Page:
No self-respecting gardener that has dangerous plants in their garden wants to be caught without plant markers. Though the risk of poisoning by plants in Iowa is slim, some garden plants can cause serious skin reactions and allergies.
If you’ve never used plant markers in your organic vegetable garden, now is the time to do so. Not only do plant labels help you remember how to take care of your plants, but they can also remind you how dangerous some of them can be. Plus, when you use markers from a company like MCG, you’re using markers made out of organic biomass materials!
What are the risks?
- Children are most at risk for ingesting harmful plants. If you have outdoor cats and dogs, they are also at risk. Don’t leave them unattended in your garden otherwise, they could ingest some of the harmful plant buds and leaves.
- Some plants cause only minor digestive discomfort if eaten, but nonetheless, the risk isn’t worth it.
- There are quite a few common garden plants that can be toxic (see below).
- Sap from some plants can cause a burning sensation, which can lead to blistering
- Poisonous plants sometimes contain chemicals called allergens that don’t affect everyone. Some individuals are more sensitive, however, and suffer allergic reactions.
Keep the following in mind:
- Don’t eat non-food plants
- Tell your kids not to play with or eat growing plants
- Wear gloves every time you prune and weed your plants
- Keep your skin covered when you’re in the garden
- Don’t leave prunings or unrooted plants out for farm animals or pets
- Read all plant labels and check for toxicity warnings
What do you do when there’s an issue?
Skin contact or human ingestion:
- If your child has eaten part of a questionable plant, go to the emergency room immediately. It’s tempting to call poison control but you’re better off seeking medical attention as fast as you can.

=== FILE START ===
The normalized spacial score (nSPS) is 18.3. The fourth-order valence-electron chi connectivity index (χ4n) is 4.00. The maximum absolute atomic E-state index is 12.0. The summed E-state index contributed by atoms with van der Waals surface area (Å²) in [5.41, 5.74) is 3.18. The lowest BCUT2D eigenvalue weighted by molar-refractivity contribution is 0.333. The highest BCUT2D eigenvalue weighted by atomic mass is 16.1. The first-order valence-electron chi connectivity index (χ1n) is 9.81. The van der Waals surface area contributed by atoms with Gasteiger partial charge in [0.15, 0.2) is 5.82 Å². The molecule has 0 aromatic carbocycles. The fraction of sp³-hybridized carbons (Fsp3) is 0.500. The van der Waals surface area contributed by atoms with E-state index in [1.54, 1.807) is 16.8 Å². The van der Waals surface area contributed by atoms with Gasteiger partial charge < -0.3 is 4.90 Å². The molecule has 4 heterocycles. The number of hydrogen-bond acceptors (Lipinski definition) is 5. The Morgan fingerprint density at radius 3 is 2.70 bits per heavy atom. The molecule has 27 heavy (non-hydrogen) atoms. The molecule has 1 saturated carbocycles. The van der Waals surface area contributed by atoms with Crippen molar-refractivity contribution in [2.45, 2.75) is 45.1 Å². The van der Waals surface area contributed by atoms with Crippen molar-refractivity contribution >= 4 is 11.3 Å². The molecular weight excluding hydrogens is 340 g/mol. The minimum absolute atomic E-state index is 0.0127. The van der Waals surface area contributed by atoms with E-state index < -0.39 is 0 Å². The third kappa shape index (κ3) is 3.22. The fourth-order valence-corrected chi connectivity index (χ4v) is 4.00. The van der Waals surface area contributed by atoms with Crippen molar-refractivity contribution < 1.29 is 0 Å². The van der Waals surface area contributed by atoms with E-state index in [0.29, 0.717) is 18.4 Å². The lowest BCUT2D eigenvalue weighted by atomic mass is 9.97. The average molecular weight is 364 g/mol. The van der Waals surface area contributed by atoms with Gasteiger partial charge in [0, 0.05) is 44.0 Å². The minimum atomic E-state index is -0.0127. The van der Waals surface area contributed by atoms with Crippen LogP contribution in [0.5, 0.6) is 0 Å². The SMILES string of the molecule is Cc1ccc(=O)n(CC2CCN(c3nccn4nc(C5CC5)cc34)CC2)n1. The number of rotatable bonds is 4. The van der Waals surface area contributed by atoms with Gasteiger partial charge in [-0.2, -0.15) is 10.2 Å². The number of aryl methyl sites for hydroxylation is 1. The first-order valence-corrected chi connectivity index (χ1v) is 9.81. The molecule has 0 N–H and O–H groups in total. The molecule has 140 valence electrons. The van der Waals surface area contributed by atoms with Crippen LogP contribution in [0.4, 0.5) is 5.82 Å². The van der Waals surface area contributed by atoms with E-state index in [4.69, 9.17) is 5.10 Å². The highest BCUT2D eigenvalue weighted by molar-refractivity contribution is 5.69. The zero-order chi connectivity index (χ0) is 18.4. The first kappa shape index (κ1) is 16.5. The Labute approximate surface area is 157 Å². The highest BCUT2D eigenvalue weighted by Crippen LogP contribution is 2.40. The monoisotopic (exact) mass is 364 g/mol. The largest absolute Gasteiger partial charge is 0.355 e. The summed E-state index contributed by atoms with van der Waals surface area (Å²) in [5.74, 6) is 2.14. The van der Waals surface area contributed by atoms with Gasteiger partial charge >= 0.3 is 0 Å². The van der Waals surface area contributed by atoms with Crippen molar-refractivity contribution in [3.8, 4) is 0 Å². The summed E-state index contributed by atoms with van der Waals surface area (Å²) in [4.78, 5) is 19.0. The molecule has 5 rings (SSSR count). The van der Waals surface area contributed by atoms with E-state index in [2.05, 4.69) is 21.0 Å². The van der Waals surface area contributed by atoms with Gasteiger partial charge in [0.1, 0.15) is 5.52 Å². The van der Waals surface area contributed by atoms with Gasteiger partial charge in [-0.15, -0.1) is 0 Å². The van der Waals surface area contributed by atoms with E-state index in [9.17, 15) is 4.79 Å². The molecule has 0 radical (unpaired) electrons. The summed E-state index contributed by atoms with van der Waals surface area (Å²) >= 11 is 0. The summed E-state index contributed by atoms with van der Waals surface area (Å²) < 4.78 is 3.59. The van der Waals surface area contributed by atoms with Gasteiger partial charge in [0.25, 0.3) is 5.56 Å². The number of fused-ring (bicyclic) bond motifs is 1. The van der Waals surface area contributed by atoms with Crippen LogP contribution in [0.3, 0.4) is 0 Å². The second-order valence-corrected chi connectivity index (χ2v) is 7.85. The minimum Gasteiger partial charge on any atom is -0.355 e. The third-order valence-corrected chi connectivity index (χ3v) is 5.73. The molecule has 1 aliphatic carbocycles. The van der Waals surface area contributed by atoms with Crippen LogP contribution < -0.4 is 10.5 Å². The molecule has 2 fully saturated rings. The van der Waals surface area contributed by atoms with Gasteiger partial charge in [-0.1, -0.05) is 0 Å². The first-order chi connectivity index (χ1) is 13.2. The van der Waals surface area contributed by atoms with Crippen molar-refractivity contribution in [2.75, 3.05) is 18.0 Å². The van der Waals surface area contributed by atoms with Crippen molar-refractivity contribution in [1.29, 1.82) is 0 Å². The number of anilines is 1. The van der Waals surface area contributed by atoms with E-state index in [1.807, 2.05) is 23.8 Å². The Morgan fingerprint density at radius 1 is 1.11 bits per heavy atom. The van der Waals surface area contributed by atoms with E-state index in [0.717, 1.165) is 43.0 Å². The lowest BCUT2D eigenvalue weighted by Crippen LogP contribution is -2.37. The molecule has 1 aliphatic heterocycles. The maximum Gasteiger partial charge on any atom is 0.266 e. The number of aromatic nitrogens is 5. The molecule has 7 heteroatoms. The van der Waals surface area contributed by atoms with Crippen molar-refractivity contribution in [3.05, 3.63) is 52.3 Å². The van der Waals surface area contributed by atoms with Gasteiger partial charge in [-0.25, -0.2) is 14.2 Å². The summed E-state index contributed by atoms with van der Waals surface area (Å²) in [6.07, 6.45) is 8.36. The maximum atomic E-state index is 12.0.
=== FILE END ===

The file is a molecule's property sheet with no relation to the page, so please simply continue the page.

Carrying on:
- Bring a sample of the plant with you.
- Remain calm – don’t panic – and don’t try to make the person sick.
- Speak to your veterinarian if you suspect your pet has eaten a poisonous plant. Visit your nearest emergency vet if your pet shows signs of sickness, anxiety, or illness.
- Bring a sample of the suspected plant.
Three poisonous garden plants
- Tomatoes: The fruit of tomato plants isn’t poisonous but the leaves, roots, and stems are heavy in tomatine, an alkaloid that’s mildly toxic to people. Now, it won’t kill you unless you consume a ton of it, but it will cause some stomach distress.
- Cherries, Apples, and Apricots: We all know that cherries, apricots, and apples are delicious but their seeds are not. In fact, the seeds and pits of these fruits are hard, unpleasant, and bitter. If you swallow one it’s no big deal, you’ll just pass it out, but mass amounts can lead to some serious uneasiness.
- Rhubarb: A favorite of many Iowa farmers and gardeners, rhubarb is a strange plant. The stalks are perfect for many recipes, but the leaves are poisonous. Rhubarb leaves can lead to kidney failure in humans, so be sure to stay away!
How MCG BioMarkers® help
Keeping your garden safe is as simple as marking which plants you need to be cautious around. Once you plant specific species year after year it’s easier to keep track of the poisonous ones, but if when you’re planting something new, include toxicity reminders in your labels.
Trust the durable biomarkers from MCG to keep critical information handy throughout the growing season. Include all of the important information regarding a plant on your labels and attach them to your biomarkers. Once you’re ready to take your garden down for the year, you can remove the labels and use the MCG plant markers next year.
Ensure your garden is a safe haven by using MCG BioMarkers® to label your plants. Whether you’re getting to know certain vegetables for the first time or you’re taking your organization to the next level, MCG biomarkers can keep the info you need in your garden. Order yours online today!